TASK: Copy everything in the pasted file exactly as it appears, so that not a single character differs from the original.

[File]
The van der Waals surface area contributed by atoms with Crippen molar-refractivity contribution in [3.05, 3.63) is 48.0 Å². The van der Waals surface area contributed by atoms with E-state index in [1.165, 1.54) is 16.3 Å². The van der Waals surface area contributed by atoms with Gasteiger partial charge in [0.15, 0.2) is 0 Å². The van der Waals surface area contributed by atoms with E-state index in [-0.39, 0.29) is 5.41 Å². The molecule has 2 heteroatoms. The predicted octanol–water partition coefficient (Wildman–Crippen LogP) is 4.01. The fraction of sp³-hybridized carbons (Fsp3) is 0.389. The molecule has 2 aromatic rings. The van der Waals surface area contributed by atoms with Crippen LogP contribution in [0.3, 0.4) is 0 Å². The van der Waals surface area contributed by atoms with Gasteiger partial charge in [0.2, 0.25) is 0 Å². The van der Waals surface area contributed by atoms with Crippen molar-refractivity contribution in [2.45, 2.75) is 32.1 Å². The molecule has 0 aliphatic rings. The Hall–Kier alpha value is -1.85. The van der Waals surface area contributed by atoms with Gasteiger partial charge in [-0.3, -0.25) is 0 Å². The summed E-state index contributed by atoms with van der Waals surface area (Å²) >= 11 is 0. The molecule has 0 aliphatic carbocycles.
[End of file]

The van der Waals surface area contributed by atoms with Crippen molar-refractivity contribution in [3.05, 3.63) is 48.0 Å². The van der Waals surface area contributed by atoms with E-state index in [1.165, 1.54) is 16.3 Å². The van der Waals surface area contributed by atoms with Gasteiger partial charge in [0.15, 0.2) is 0 Å². The van der Waals surface area contributed by atoms with E-state index in [-0.39, 0.29) is 5.41 Å². The molecule has 2 heteroatoms. The predicted octanol–water partition coefficient (Wildman–Crippen LogP) is 4.01. The fraction of sp³-hybridized carbons (Fsp3) is 0.389. The molecule has 2 aromatic rings. The van der Waals surface area contributed by atoms with Crippen LogP contribution in [0.3, 0.4) is 0 Å². The van der Waals surface area contributed by atoms with Gasteiger partial charge in [0.2, 0.25) is 0 Å². The van der Waals surface area contributed by atoms with Crippen molar-refractivity contribution in [2.45, 2.75) is 32.1 Å². The molecule has 0 aliphatic rings. The Hall–Kier alpha value is -1.85. The van der Waals surface area contributed by atoms with Gasteiger partial charge in [-0.3, -0.25) is 0 Å². The summed E-state index contributed by atoms with van der Waals surface area (Å²) >= 11 is 0. The molecule has 0 aliphatic carbocycles.